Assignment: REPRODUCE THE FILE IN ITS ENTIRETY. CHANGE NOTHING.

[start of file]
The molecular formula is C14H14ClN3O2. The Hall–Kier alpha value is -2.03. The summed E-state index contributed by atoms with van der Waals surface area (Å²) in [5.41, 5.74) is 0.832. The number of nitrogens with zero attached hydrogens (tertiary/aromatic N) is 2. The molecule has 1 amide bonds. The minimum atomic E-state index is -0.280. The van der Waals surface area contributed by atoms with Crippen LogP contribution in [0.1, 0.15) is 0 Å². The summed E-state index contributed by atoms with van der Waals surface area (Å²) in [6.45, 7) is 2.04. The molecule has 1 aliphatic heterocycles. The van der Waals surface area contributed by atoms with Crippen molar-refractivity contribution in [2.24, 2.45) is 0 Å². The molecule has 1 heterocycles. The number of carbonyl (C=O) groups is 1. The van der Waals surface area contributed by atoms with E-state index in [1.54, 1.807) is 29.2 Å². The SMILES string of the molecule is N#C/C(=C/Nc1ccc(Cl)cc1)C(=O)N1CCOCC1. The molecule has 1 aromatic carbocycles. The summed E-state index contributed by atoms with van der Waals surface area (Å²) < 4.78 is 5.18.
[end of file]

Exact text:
The molecular formula is C14H14ClN3O2. The Hall–Kier alpha value is -2.03. The summed E-state index contributed by atoms with van der Waals surface area (Å²) in [5.41, 5.74) is 0.832. The number of nitrogens with zero attached hydrogens (tertiary/aromatic N) is 2. The molecule has 1 amide bonds. The minimum atomic E-state index is -0.280. The van der Waals surface area contributed by atoms with Crippen LogP contribution in [0.1, 0.15) is 0 Å². The summed E-state index contributed by atoms with van der Waals surface area (Å²) in [6.45, 7) is 2.04. The molecule has 1 aliphatic heterocycles. The van der Waals surface area contributed by atoms with Crippen molar-refractivity contribution in [2.24, 2.45) is 0 Å². The molecule has 1 heterocycles. The number of carbonyl (C=O) groups is 1. The van der Waals surface area contributed by atoms with E-state index in [1.54, 1.807) is 29.2 Å². The SMILES string of the molecule is N#C/C(=C/Nc1ccc(Cl)cc1)C(=O)N1CCOCC1. The molecule has 1 aromatic carbocycles. The summed E-state index contributed by atoms with van der Waals surface area (Å²) < 4.78 is 5.18.